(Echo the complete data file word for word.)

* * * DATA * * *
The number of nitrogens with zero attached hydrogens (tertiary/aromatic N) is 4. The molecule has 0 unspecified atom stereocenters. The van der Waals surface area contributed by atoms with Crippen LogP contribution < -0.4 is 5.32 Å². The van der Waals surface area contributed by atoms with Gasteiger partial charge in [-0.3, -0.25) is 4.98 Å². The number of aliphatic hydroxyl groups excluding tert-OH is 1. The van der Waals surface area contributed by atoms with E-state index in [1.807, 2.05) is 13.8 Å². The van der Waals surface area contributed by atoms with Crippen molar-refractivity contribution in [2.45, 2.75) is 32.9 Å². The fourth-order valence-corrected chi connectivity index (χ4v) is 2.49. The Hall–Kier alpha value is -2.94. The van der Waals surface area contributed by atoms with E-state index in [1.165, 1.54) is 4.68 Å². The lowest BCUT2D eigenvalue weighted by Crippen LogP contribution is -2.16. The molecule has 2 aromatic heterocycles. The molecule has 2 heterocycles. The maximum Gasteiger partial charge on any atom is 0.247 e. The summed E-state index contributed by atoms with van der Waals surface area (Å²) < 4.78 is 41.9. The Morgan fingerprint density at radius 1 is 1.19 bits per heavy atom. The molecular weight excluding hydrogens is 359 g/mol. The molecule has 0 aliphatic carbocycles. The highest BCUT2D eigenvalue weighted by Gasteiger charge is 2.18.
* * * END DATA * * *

The number of nitrogens with zero attached hydrogens (tertiary/aromatic N) is 4. The molecule has 0 unspecified atom stereocenters. The van der Waals surface area contributed by atoms with Crippen LogP contribution < -0.4 is 5.32 Å². The van der Waals surface area contributed by atoms with Gasteiger partial charge in [-0.3, -0.25) is 4.98 Å². The number of aliphatic hydroxyl groups excluding tert-OH is 1. The van der Waals surface area contributed by atoms with E-state index in [1.807, 2.05) is 13.8 Å². The van der Waals surface area contributed by atoms with Crippen molar-refractivity contribution in [2.45, 2.75) is 32.9 Å². The fourth-order valence-corrected chi connectivity index (χ4v) is 2.49. The Hall–Kier alpha value is -2.94. The van der Waals surface area contributed by atoms with E-state index in [1.165, 1.54) is 4.68 Å². The lowest BCUT2D eigenvalue weighted by Crippen LogP contribution is -2.16. The molecule has 2 aromatic heterocycles. The molecule has 2 heterocycles. The maximum Gasteiger partial charge on any atom is 0.247 e. The summed E-state index contributed by atoms with van der Waals surface area (Å²) < 4.78 is 41.9. The Morgan fingerprint density at radius 1 is 1.19 bits per heavy atom. The molecular weight excluding hydrogens is 359 g/mol. The molecule has 0 aliphatic carbocycles. The highest BCUT2D eigenvalue weighted by Gasteiger charge is 2.18.